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    With all the back and forth I've had on an ongoing project with outside contractors using Solidworks, Cimatron, or Pro-E we have been using STEP files into and out of Inventor and Fusion with zero issues. Do other CAM systems have ways to output a feature tree or CAM setup tree into other software? Not a single salesman or applications engineer mentioned it to me from any of the CAD/CAM companies I solicited before choosing some Autodesk products for our immediate needs.

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    Quote Originally Posted by goooose View Post
    I think the point about file export was the file being useful in other software after the fact. Exporting an f3d file is only useful if you have Fusion. No other CAD/CAM software will open an f3d file...which is kind of the whole point once you've canceled your fusion subscription
    There was no 'point' involved. Gregormarwick's question was:

    "Is the archive format (.f3d) a complete, parametrically and feature intact, save of your model? As in, equivalent to a simple "Save" in conventional software terms?"

    And the answer was intended to show that the locally exported .f3d file was equivalent to a 'Save' to the default location (in this case the cloud) with the data intact. A simple 'Save' in all applications that I am familiar with is a save to the native format for that application only.

    As to the usefulness of other export formats, I'll defer to Rick Finsta's remarks in post #106 above.

    Fred

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    Quote Originally Posted by Freds View Post
    ...the answer was intended to show that the locally exported .f3d file was equivalent to a 'Save' to the default location (in this case the cloud) with the data intact. A simple 'Save' in all applications that I am familiar with is a save to the native format for that application only.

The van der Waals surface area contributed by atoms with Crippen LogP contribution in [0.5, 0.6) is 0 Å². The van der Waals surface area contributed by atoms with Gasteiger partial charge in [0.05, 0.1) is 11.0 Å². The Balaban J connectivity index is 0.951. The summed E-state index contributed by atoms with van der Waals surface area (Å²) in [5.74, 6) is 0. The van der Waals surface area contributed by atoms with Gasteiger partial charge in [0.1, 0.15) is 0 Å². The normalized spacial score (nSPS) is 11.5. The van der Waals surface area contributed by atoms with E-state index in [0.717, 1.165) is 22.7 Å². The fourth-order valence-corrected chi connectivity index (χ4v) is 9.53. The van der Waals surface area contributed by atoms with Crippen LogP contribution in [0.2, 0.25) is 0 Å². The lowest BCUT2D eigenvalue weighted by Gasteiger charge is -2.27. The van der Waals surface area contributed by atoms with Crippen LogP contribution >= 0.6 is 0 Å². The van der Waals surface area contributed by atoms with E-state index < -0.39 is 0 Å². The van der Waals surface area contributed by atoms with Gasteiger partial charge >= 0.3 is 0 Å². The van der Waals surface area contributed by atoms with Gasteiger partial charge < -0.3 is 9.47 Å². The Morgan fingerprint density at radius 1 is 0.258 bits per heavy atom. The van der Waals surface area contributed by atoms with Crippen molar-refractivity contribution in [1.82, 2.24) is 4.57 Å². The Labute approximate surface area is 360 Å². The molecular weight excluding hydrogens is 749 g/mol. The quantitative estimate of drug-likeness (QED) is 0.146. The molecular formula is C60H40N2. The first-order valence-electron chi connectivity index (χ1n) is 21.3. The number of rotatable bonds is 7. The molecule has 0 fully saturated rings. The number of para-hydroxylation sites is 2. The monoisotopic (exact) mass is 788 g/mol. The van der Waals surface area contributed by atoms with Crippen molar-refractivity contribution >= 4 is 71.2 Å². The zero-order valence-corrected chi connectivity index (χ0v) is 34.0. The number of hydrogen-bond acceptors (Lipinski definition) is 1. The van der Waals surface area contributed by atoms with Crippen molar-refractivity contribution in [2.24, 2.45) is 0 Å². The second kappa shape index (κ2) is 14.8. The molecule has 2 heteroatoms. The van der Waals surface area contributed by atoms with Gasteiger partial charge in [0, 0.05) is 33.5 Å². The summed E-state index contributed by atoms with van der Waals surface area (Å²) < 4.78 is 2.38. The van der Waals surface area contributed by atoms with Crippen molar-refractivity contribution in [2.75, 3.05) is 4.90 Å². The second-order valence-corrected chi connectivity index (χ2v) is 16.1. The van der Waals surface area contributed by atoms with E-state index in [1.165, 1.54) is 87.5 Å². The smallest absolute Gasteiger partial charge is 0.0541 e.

That was the point of the question, yes. Nothing more. I just wanted to know if F360 was able to save locally now, vs. exclusively "in the cloud".

    Quote Originally Posted by Rick Finsta View Post
    With all the back and forth I've had on an ongoing project with outside contractors using Solidworks, Cimatron, or Pro-E we have been using STEP files into and out of Inventor and Fusion with zero issues. Do other CAM systems have ways to output a feature tree or CAM setup tree into other software? Not a single salesman or applications engineer mentioned it to me from any of the CAD/CAM companies I solicited before choosing some Autodesk products for our immediate needs.
    In all cases that I am aware of, importing a native model from another system results in a dumb solid, no features, no parametric history. There may be exceptions to this rule, I know that some developers have been working on interoperability at a higher level. I don't know if any of them are there yet. Given the complexity and the significant differences between systems, full interoperability seems like an unreachable goal to be honest.

    So it does appear that F360 is at least no worse than any conventional system for migrating (cad) data.

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    Quote Originally Posted by gregormarwick View Post
    That was the point of the question, yes. Nothing more. I just wanted to know if F360 was able to save locally now, vs. exclusively "in the cloud".



    In all cases that I am aware of, importing a native model from another system results in a dumb solid, no features, no parametric history. There may be exceptions to this rule, I know that some developers have been working on interoperability at a higher level. I don't know if any of them are there yet. Given the complexity and the significant differences between systems, full interoperability seems like an unreachable goal to be honest.

    So it does appear that F360 is at least no worse than any conventional system for migrating (cad) data.
    Not true.

    Many CAM softwares are able to use the design trees created in other CAD systems. The best implementation I've seen of this is with Esprit.

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    Quote Originally Posted by gregormarwick View Post
    That was the point of the question, yes. Nothing more. I just wanted to know if F360 was able to save locally now, vs. exclusively "in the cloud".



    In all cases that I am aware of, importing a native model from another system results in a dumb solid, no features, no parametric history. There may be exceptions to this rule, I know that some developers have been working on interoperability at a higher level. I don't know if any of them are there yet. Given the complexity and the significant differences between systems, full interoperability seems like an unreachable goal to be honest.

    So it does appear that F360 is at least no worse than any conventional system for migrating (cad) data.